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Gone with the Wind

Published: 10-02-2005

Giant gas planets don't often stay in orbit where they're formed. They often move closer to their star or, occasionally, further away. Seldom do they remain in almost circular orbits such as those of Jupiter and Saturn. In fact, all but one of the giant gas planets discovered around other stars are closer to their star than Jupiter is to the Sun. A fraction of these planets are even closer than Mercury!

Discovering planets so close to their star created a kind of cosmic mystery. Planets simply cannot form where they're being observed. Here's why: Protoplanetary discs give rise to planetary systems during the 10 million years or so that they exist before being sucked inside a new star. The discs are composed of gas and small clumps of rock and ice that coalesce to form the cores of gas planets. Close to a star, it's simply too hot for icy materials to exist, and even the rocky materials would be vaporized. Without the formation of a rocky/icy core, there is nothing to attract and hold the gaseous envelope characteristic of the gas giants.

For this reason, theorists posit that extrasolar gas planets must have formed as far from their star as Jupiter is from the Sun, and then moved to where they're now observed. To test this theory, Fellow Phil Armitage and collaborator Ken Rice of the University of California at Riverside study both the locations and conditions that favor planet formation and the gravitational interactions between planets and protoplanetary discs that could cause planet migration.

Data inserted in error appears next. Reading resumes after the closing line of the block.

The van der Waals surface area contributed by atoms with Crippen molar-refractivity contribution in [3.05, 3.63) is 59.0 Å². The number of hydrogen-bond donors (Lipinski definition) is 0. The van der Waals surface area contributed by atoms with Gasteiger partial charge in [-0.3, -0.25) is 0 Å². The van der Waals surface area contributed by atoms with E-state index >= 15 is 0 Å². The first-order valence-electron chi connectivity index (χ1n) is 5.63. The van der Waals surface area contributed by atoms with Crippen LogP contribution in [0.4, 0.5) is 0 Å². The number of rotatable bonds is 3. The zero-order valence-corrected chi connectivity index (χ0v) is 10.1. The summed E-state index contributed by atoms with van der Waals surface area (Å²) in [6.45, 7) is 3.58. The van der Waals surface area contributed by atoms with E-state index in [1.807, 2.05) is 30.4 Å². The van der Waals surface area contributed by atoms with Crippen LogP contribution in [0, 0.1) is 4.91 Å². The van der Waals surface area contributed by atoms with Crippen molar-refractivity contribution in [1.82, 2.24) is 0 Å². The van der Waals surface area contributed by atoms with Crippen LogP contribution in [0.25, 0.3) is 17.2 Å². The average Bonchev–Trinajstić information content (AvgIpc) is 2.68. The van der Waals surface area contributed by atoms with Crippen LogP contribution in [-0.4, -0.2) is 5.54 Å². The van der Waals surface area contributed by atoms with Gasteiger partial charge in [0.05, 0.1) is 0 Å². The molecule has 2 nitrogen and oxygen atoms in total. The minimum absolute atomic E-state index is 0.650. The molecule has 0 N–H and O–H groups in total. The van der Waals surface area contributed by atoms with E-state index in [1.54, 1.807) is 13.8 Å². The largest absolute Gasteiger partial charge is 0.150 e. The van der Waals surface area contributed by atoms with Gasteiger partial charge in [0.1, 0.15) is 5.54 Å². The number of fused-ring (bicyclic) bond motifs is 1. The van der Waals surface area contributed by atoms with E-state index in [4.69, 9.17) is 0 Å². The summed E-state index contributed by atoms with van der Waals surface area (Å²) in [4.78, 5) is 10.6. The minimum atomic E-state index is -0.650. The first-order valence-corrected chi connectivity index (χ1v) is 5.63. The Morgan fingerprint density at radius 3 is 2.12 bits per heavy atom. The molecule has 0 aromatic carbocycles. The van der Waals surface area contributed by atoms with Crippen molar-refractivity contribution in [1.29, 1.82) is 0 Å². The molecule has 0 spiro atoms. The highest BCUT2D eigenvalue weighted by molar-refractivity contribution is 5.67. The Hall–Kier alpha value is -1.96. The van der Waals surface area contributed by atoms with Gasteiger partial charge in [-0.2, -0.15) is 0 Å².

These studies show that planets can form at different times during the lifetime of the protoplanetary disc, depending on the concentration of iron and other metals in the disc. Planets around the stars with the lowest metal concentrations take longer to form, form later, and stay put. Planets around metal-rich stars form quickly, early, and frequently migrate.

When planets form early, gravitational interactions between the planet and the disc (shown in the computer simulation on the right) can pull the planet toward, or even into, the star. This interplay can occur because the disc still contains as much mass as the new planet. However, if the planet forms late, there isn't enough mass left in the disc to carry the planet in toward the star. Thus, planets like Jupiter must have formed near the end of the lifetime of the Sun's protoplanetary disc, according to Armitage and Rice.

Their analysis also predicts that few metal-poor stars will have planets, and those that do will not have gas giants, just rocky planets like Earth, which form far more slowly than their giant gas cousins. In contrast, 20% of metal-rich stars are known to have gas giant planets in orbit around them. It's possible that more giant gas planet cores actually form in the early history of metal-rich star systems, but only a few survive their disc's journey into the star.

Two papers reporting the work described here were posted online on May 30, 2005 and July 20, 2005. The first has been accepted for publication in the Astrophysical Journal, and the second will appear in the proceedings of the Space Telescope Science Institute's May 2005 Symposium, "A Decade Of Extrasolar Planets Around Normal Stars."   - Julie Phillips


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